Andrea Calandra

Journey to Masai Land

That intangible feeling of lack that I discovered I had in my life as a Westerner originated and resolved itself there, in the Maasai village of Rombo Manyatta
A journey to Masai land | ©2019, Andrea Calandra

This post is also available in: Italiano

Laset, Kenya

Africa changes. It is perhaps a commonplace to claim that no place in the world offers so much (to those who are willing to receive), but this is punctually true, in every circumstance, in the colours of its wilderness, in the fragrances of aromas in the markets, in the humanity of the people. The last point that made me return was that you can still find humanity without infrastructure outside the big cities.

I first learned about Africa in 2014 when I visited the fantastic, grandiose area north of Tanzania, with its endless parks. Of the two weeks spent there, the most significant twenty minutes were spent visiting a tiny Maasai village in the middle of the Ngorongoro crater, an off-plan proposed by our driver who knew the village chief.
Even if brief, this visit affected me deeply: I did not take a single photo.

There was a moment when I came close. A little girl of about ten years old was coming out of a small mud hut, and upon seeing me, she took on an expression mixed between curiosity and fright and stared at me in the half-light from the place she was coming out of, bringing a hand to her mouth pensively. A perfect moment (and a photo, perhaps), ready, given to me so effortlessly. I failed to take the picture, remaining in a daze staring at the scene until the village chief, who had continued walking, noticed that I had fallen behind and called me, motioning me to follow him.

That was the moment I decided to return. I remember, getting back into the jeep, that I thought precisely, ‘I am going back’. I had a great desire to talk about these people from the inside. I wanted to know what living on the savannah in those huts was like. I wanted to know their everyday life. So it was that after my return, I went in search of a suitable place, even though I could not imagine why a Maasai village would accept the presence of a Mzungu (European, generically a white man), moreover, a photographer.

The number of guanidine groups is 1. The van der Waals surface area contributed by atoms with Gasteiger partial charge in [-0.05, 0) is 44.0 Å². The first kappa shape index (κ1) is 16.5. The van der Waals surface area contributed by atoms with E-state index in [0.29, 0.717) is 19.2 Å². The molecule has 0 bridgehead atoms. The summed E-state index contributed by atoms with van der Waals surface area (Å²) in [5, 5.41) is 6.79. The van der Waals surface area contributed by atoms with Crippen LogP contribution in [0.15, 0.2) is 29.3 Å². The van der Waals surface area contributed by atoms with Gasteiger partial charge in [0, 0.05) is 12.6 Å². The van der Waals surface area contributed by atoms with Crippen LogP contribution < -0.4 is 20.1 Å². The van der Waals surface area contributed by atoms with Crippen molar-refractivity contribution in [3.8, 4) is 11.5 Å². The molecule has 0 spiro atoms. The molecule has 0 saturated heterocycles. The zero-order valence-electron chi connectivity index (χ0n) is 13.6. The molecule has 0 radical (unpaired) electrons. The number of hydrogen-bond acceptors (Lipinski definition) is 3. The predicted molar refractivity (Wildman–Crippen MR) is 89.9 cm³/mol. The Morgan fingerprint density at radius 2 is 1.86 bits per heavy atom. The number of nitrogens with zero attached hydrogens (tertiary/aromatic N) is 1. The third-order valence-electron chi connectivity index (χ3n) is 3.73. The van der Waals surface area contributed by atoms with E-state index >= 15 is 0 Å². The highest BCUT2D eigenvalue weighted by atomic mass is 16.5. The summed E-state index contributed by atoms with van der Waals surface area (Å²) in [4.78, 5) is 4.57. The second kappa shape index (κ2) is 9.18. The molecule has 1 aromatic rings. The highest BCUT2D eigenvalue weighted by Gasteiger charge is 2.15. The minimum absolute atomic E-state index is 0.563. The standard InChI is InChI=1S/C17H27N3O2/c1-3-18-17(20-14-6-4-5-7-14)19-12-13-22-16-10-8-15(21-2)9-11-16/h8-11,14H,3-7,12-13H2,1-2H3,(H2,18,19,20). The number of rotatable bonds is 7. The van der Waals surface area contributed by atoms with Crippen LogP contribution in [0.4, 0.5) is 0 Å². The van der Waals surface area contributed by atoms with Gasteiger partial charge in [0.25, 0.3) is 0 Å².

A journey to Masai land
A journey to Masai Land | ©2019, Andrea Calandra

Meeting Catarina Jimenez in the land of the Masai

After much research, I came across an interview with a traveller initially from Costa Rica, Catarina Jimenez, a woman who had single-handedly managed to make herself known and well-liked by an entire Maasai community (so much so that she was blessed as Maasai and called Nemeyan), by helping to build the village school. I immediately contacted her. She was enthusiastic about my project and told me she plans to return to the Maasai community in Kenya soon. She would then be my intermediary.
I did not think twice, and among logistical arrangements, postponements and other obstacles, in May 2016, I managed to go to Kenya, where I met Catarina and the Maasai community of Rombo Manyatta who welcomed me to the village for a fortnight, hosted by one of the village mamas, in a tiny mud hut.
I feel fortunate to have had the opportunity to experience this.

My story, realised by living the everyday life of these people, was instinctively linked to the uncertainty of their future. I experienced a small cross-section of change: some young people no longer wear traditional clothes. Many have mobile phones (though they have no electricity…) and are fascinated by modernity. Some Maasai have small motorbikes and love chewing gum. It is the West coming in, but at the same time, they are still proudly attached to their traditions and way of life. That intangible feeling of lack that I discovered I had in my life as a Westerner, a gap that I did not think I possessed, but which once I became aware of, I started to wonder how it was possible not to see it. It originated and resolved itself there, in the remote Masai village of Rombo Manyatta.

This incredible richness that I have called humanity is what they must treasure when pressing modernity catches up with them. My disquiet was due to their unconscious blindness to the future looming over them. When everyone has a motorbike and a mobile phone and the infrastructure make their lives more comfortable, would they still be able to teach us how to live?

A journey to Masai land
A journey to Masai land | ©2019, Andrea Calandra
Text & Photos: Andrea Calandra 
Original text in Italian - In house translation
Laset, Kenya
DooG's Contributor
Andrea Calandra

© Portfolio - Journey to Masai Land

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